How Big Brands Embrace Analytics

I’m just back from the eMetrics Marketing Optimization Summit in London. It was a busy two days, with presentations on different subjects from a variety of organizations. I kicked off the conference by looking at the journey the organizations are on, from Web reporting to marketing optimization, and I took the opportunity to describe some of the necessary requirements along the way.

First, there’s the need to get the basics right. This means getting the right numbers right and having key performance indicators (KPIs) aligned with business goals that are strategic, actionable, easy to understand, and based on valid data. Once this is done, businesses can optimize their digital marketing processes.

Plus, they must be organizationally prepared to optimize. Previously, I’ve addressed the need for organizations to have the ability to execute. There’s no point generating all the insight required for optimization if you can’t do anything about it.

Finally, there’s the need for “customer centricity,” which means getting beyond the one-size-fits-all approach to digital marketing. That also requires developing an understanding of your customer segments and the role that digital channels play within the relationship between them and your brand.

It’s comforting to see these themes reinforced by executives from big brands in the U.K. and Europe. Julian Brewer, head of online sales at Barclays Bank, talked about the journey his organization has been on, from activity counting to customer intimacy, and how Barclays now wants to deploy its Web analytics fare more operationally to move toward customer tailoring.

Dell’s Angus Cormie discussed the computer maker’s Voice of the Customer program, which includes the organization-wide deployment of a customer satisfaction tool and the work now beginning in monitoring and understanding the impact of social media and Web 2.0 activity on its brand. Cormie explained why Dell felt it needed “better listening skills,” which reminded me that it’s not just about having the “voice of the customer” but actually listen to it. Also of interest: how Dell has worked to measure the ROI (define) for the Voice of the Customer program. Understanding and quantifying the ROI of the measurement systems and analytics are notoriously difficult things to do. However, Dell estimates there was a very short payback period on its investments.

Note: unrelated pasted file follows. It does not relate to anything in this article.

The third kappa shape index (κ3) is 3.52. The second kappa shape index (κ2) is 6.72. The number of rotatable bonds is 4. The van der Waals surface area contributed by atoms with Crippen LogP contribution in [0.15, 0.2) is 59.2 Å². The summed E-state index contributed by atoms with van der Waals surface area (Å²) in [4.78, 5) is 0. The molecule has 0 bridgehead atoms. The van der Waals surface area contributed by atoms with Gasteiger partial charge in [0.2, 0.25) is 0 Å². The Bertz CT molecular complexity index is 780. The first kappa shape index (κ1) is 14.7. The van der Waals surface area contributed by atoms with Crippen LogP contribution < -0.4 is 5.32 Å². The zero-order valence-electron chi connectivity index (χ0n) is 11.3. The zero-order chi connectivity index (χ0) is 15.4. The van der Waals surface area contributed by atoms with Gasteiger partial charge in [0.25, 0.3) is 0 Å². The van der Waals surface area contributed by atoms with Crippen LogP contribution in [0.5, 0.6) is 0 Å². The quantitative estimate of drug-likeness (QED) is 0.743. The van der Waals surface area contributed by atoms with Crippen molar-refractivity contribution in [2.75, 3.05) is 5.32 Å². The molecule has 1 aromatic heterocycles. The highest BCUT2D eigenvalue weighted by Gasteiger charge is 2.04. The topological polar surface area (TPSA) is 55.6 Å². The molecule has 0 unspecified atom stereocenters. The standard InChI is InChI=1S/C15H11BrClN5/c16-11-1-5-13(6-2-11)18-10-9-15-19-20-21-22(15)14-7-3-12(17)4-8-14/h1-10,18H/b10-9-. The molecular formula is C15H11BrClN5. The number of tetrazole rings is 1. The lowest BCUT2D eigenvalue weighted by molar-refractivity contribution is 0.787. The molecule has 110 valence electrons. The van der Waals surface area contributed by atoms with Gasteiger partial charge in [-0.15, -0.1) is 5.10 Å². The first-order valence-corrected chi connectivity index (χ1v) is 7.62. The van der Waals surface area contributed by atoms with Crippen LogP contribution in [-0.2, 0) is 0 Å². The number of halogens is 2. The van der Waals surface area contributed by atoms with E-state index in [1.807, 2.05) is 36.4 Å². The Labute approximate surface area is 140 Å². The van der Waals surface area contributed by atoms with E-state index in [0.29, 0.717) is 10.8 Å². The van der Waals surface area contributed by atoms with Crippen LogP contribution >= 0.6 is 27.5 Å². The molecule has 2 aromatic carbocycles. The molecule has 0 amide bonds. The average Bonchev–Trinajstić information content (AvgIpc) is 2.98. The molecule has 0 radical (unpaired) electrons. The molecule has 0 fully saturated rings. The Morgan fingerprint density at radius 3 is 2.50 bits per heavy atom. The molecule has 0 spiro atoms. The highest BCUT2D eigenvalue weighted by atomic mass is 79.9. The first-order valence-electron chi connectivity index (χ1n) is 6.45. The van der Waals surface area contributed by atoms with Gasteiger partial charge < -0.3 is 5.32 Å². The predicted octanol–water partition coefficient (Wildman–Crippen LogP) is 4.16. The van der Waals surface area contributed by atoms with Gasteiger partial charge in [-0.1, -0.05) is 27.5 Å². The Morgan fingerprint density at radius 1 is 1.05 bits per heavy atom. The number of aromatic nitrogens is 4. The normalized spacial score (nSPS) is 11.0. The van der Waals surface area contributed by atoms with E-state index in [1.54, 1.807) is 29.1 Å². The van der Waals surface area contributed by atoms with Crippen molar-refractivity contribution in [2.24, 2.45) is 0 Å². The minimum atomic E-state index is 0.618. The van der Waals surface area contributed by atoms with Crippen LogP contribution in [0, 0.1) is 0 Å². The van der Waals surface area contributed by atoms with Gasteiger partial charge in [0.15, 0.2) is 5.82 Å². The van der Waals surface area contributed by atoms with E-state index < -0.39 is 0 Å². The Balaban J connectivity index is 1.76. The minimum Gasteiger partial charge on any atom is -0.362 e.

As at the eMetrics Summit in San Francisco a couple weeks ago, I caught up on the latest thinking around the social media space. Listening to panelists on the subject reminded me of the debate around Web analytics five years ago. A lot of discussion focused on the data-capture and reporting technology and measurement accuracy. There’s also the obvious need to develop some standards in this particular part of the industry so people know what these measurements are and how they are defined. (The Web Analytics Association is beginning to address this.)

I also got an insight into how media companies use analytics these days from the U.K.’s Channel 4and “The New York Times.” The Channel 4 executive talked about challenges involved in tying Web metrics with business metrics. The NYT professional showed us some of the work the paper has been doing in cross-channel analytics, tying Web data with circulation data and understanding the impact of online activity on circulations sales and vice versa.

One of the more interesting presentations came from E-consultancy‘s work on understanding how to measure the effects of online public relations. Because E-consultancy had been saying companies should measure the effects of online PR activities, it put its money where its mouth is by carrying out its own study. It set up an online PR campaign and measured to the best of its ability the campaign’s impact in monetary terms. While it saw a positive ROI from the online PR campaign, there was an additional benefit from improved SEO (define) performance.

All in all, having been to two eMetrics conferences in the past few weeks, I can’t say that there was a massive difference in the issues being discussed in the United States and the United Kingdom Core themes revolve around the need to move to a more analytical framework, develop a tight analytics ecosystem, listen more, and work out the challenge of measuring social media. The scale and emphasis may be different, but the main issues were the same.

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